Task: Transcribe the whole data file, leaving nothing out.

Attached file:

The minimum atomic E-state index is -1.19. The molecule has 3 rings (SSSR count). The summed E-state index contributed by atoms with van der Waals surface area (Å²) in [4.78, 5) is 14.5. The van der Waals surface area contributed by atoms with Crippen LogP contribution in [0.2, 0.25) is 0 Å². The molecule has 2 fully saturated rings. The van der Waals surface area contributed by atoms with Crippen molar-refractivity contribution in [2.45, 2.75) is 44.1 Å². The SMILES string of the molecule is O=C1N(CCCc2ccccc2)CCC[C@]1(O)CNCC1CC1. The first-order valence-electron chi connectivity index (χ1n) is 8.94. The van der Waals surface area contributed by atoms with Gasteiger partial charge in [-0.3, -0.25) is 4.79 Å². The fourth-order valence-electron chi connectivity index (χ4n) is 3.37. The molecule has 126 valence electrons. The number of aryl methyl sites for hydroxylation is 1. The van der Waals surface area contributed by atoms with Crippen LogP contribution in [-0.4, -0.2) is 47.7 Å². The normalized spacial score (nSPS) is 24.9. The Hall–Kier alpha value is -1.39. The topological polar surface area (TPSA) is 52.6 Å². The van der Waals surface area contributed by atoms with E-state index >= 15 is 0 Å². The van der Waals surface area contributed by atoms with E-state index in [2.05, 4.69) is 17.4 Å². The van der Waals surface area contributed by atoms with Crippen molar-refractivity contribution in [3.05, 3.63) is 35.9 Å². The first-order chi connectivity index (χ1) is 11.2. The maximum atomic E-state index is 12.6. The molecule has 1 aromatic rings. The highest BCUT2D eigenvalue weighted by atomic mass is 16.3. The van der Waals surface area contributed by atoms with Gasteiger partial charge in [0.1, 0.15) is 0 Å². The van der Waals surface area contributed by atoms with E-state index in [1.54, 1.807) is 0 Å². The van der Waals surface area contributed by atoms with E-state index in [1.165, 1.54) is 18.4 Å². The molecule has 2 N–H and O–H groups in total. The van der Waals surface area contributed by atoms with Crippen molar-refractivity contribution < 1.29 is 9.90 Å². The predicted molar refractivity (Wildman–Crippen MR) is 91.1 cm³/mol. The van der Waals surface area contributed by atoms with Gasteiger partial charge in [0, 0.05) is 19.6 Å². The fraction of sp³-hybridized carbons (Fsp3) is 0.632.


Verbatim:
The minimum atomic E-state index is -1.19. The molecule has 3 rings (SSSR count). The summed E-state index contributed by atoms with van der Waals surface area (Å²) in [4.78, 5) is 14.5. The van der Waals surface area contributed by atoms with Crippen LogP contribution in [0.2, 0.25) is 0 Å². The molecule has 2 fully saturated rings. The van der Waals surface area contributed by atoms with Crippen molar-refractivity contribution in [2.45, 2.75) is 44.1 Å². The SMILES string of the molecule is O=C1N(CCCc2ccccc2)CCC[C@]1(O)CNCC1CC1. The first-order valence-electron chi connectivity index (χ1n) is 8.94. The van der Waals surface area contributed by atoms with Gasteiger partial charge in [-0.3, -0.25) is 4.79 Å². The fourth-order valence-electron chi connectivity index (χ4n) is 3.37. The molecule has 126 valence electrons. The number of aryl methyl sites for hydroxylation is 1. The van der Waals surface area contributed by atoms with Crippen LogP contribution in [-0.4, -0.2) is 47.7 Å². The normalized spacial score (nSPS) is 24.9. The Hall–Kier alpha value is -1.39. The topological polar surface area (TPSA) is 52.6 Å². The van der Waals surface area contributed by atoms with E-state index >= 15 is 0 Å². The van der Waals surface area contributed by atoms with E-state index in [2.05, 4.69) is 17.4 Å². The van der Waals surface area contributed by atoms with Crippen molar-refractivity contribution in [3.05, 3.63) is 35.9 Å². The first-order chi connectivity index (χ1) is 11.2. The maximum atomic E-state index is 12.6. The molecule has 1 aromatic rings. The highest BCUT2D eigenvalue weighted by atomic mass is 16.3. The van der Waals surface area contributed by atoms with Gasteiger partial charge in [0.1, 0.15) is 0 Å². The van der Waals surface area contributed by atoms with E-state index in [1.54, 1.807) is 0 Å². The van der Waals surface area contributed by atoms with E-state index in [1.165, 1.54) is 18.4 Å². The molecule has 2 N–H and O–H groups in total. The van der Waals surface area contributed by atoms with Crippen molar-refractivity contribution < 1.29 is 9.90 Å². The predicted molar refractivity (Wildman–Crippen MR) is 91.1 cm³/mol. The van der Waals surface area contributed by atoms with Gasteiger partial charge in [0, 0.05) is 19.6 Å². The fraction of sp³-hybridized carbons (Fsp3) is 0.632.